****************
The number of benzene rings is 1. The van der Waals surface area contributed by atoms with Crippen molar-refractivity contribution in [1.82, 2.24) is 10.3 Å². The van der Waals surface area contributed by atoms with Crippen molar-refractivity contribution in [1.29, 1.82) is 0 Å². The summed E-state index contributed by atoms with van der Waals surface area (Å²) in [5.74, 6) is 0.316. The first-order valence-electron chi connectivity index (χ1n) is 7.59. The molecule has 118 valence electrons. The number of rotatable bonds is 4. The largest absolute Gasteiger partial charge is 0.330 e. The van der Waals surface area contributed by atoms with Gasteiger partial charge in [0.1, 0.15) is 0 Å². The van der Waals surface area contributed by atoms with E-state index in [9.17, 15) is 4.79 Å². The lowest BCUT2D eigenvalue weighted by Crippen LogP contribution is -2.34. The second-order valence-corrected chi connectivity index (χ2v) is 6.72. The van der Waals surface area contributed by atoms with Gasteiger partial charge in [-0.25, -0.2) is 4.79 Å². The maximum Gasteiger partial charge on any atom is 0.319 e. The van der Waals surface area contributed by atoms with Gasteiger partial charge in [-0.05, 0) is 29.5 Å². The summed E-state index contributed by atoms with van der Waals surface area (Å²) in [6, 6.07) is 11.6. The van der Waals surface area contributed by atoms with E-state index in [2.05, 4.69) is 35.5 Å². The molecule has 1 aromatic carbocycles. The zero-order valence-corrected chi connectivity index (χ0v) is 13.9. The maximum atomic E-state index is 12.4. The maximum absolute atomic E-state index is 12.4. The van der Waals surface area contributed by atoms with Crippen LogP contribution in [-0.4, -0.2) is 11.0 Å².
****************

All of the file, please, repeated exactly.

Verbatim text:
The number of benzene rings is 1. The van der Waals surface area contributed by atoms with Crippen molar-refractivity contribution in [1.82, 2.24) is 10.3 Å². The van der Waals surface area contributed by atoms with Crippen molar-refractivity contribution in [1.29, 1.82) is 0 Å². The summed E-state index contributed by atoms with van der Waals surface area (Å²) in [5.74, 6) is 0.316. The first-order valence-electron chi connectivity index (χ1n) is 7.59. The molecule has 118 valence electrons. The number of rotatable bonds is 4. The largest absolute Gasteiger partial charge is 0.330 e. The van der Waals surface area contributed by atoms with Gasteiger partial charge in [0.1, 0.15) is 0 Å². The van der Waals surface area contributed by atoms with E-state index in [9.17, 15) is 4.79 Å². The lowest BCUT2D eigenvalue weighted by Crippen LogP contribution is -2.34. The second-order valence-corrected chi connectivity index (χ2v) is 6.72. The van der Waals surface area contributed by atoms with Gasteiger partial charge in [-0.25, -0.2) is 4.79 Å². The maximum Gasteiger partial charge on any atom is 0.319 e. The van der Waals surface area contributed by atoms with Gasteiger partial charge in [-0.05, 0) is 29.5 Å². The summed E-state index contributed by atoms with van der Waals surface area (Å²) in [6, 6.07) is 11.6. The van der Waals surface area contributed by atoms with E-state index in [2.05, 4.69) is 35.5 Å². The molecule has 1 aromatic carbocycles. The zero-order valence-corrected chi connectivity index (χ0v) is 13.9. The maximum atomic E-state index is 12.4. The maximum absolute atomic E-state index is 12.4. The van der Waals surface area contributed by atoms with Crippen LogP contribution in [-0.4, -0.2) is 11.0 Å².